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  1. #1
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    How to determine Amp working hard/Speaker needing more power

    I have B&K 7270 200 X 7 at 8 ohms and 375 X 7 at 4 ohms power amp and Paradigm Signature S-4 Speakers. The preamps min volume is -96 db. I dont hear any sound from the speakers until -60 db.
    My max volume is at -15 db. I am not sure If I am driving my speakers/AMP hard. at -15 db I dont see any clipping. As I dont have a sub right now I feel base is not powerful enough. I am soon going to get a sub anyway.


    One more thing is B&K amp is getting hot. But I see no clipping until this point. Does the life of the amp has any impact because it is getting hot.

    My question for you guys is how do I determine when I am running the system too hard.

    Another thing I am planning to do in next few days is to bi amp my speakers. I am only using three channels right now. L,R and center out of 7 channels available in the amp.
    I intend to use two more to biamp my L R speakers.

    I know power usage in the amp will increase but does the amp sustain the load. Have anybody done this before let me know.

    Thanks

  2. #2
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    Just now I read in Anthem site that power is not wasted.


    Q5: Doesn't passive biamping waste the amp's power because each channel still has to amplify the full range signal and not just the highs or the lows?

    A: No. With the jumpers removed on a biampable speaker, the impedance of each section is not the usual 4 or 8 ohms, but several hundred if not more at the frequencies that the amp is "not supposed to be amplifying". Higher impedance means less current draw. No meaningful amount of current, no wasted power.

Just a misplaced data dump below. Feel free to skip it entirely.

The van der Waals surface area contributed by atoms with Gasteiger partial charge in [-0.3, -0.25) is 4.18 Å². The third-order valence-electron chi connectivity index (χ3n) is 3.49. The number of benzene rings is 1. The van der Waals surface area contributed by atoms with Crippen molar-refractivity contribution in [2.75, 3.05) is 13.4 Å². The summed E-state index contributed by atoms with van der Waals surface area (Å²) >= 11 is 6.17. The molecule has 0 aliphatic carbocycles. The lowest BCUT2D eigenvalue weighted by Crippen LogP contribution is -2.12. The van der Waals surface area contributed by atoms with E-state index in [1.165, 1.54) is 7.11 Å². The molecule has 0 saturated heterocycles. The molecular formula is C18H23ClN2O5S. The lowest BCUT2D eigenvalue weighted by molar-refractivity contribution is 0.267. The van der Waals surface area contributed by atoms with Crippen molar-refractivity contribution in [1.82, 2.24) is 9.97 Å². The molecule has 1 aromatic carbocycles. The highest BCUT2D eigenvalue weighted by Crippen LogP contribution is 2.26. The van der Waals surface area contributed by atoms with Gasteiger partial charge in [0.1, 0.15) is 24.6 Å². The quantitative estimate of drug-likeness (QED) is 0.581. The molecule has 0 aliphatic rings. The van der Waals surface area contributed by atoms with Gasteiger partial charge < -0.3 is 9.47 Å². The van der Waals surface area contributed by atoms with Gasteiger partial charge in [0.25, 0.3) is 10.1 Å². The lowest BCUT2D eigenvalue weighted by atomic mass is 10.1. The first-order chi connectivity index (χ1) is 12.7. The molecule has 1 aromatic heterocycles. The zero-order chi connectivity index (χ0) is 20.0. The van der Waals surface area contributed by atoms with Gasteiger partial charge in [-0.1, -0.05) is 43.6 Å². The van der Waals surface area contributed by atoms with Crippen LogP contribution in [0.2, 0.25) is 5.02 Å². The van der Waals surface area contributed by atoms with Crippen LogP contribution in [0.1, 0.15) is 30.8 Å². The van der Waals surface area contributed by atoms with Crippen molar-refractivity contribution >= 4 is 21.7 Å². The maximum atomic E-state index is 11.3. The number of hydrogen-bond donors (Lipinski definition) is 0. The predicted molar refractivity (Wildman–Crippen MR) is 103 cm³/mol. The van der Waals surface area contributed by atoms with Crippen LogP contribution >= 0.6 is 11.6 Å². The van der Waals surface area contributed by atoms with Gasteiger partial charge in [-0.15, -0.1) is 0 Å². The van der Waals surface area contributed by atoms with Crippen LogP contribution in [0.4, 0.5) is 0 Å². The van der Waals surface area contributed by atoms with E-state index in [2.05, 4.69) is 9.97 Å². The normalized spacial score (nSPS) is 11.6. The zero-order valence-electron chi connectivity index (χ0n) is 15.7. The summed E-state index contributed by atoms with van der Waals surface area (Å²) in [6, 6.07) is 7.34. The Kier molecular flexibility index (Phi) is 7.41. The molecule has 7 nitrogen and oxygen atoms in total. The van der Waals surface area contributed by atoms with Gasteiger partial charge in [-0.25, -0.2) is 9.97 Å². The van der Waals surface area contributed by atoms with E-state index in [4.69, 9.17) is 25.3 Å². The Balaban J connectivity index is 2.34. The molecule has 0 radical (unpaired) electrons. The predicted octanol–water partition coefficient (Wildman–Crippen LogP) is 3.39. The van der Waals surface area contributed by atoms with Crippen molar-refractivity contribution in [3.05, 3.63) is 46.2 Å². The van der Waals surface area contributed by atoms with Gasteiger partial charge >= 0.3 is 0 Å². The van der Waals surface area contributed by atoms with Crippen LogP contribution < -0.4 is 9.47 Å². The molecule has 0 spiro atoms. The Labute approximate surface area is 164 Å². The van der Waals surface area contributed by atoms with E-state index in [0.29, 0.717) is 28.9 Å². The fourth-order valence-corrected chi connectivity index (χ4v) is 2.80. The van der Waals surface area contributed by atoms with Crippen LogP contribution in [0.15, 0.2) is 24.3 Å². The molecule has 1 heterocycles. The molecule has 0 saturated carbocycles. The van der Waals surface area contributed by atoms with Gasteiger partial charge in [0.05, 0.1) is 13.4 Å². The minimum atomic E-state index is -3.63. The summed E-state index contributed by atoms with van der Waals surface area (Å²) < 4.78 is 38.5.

According a recurring audio-myth, only an active crossover should be used for biamping, in order to split the band before the power amp instead of inside the speaker, thereby reducing the amount of work each amp channel has to do. While active crossovers do have their place in PA systems, it should be noted that equalizers are also a part of it.

    A generic active crossover on its own merely divides the audio band into smaller ones. The carefully custom-designed crossover in a high performance home audio speaker does a lot more. It is responsible for correcting frequency response aberrations of the individual drivers, maintaining phase coherence between drivers, optimizing off-axis response, balancing levels between drivers, setting up impedance, at times improving woofer performance by rolling off not just the top, but also frequencies that are too low and cause it to misbehave, and other things that vary according to model.

    Tearing out the speaker's own finely-tuned crossover to replace it with an active crossover with generic controls almost guarantees that, just for starters, frequency response will be altered. Different sound doesn't mean better sound. Using the passive crossover in the speaker is indeed the correct way to biamp.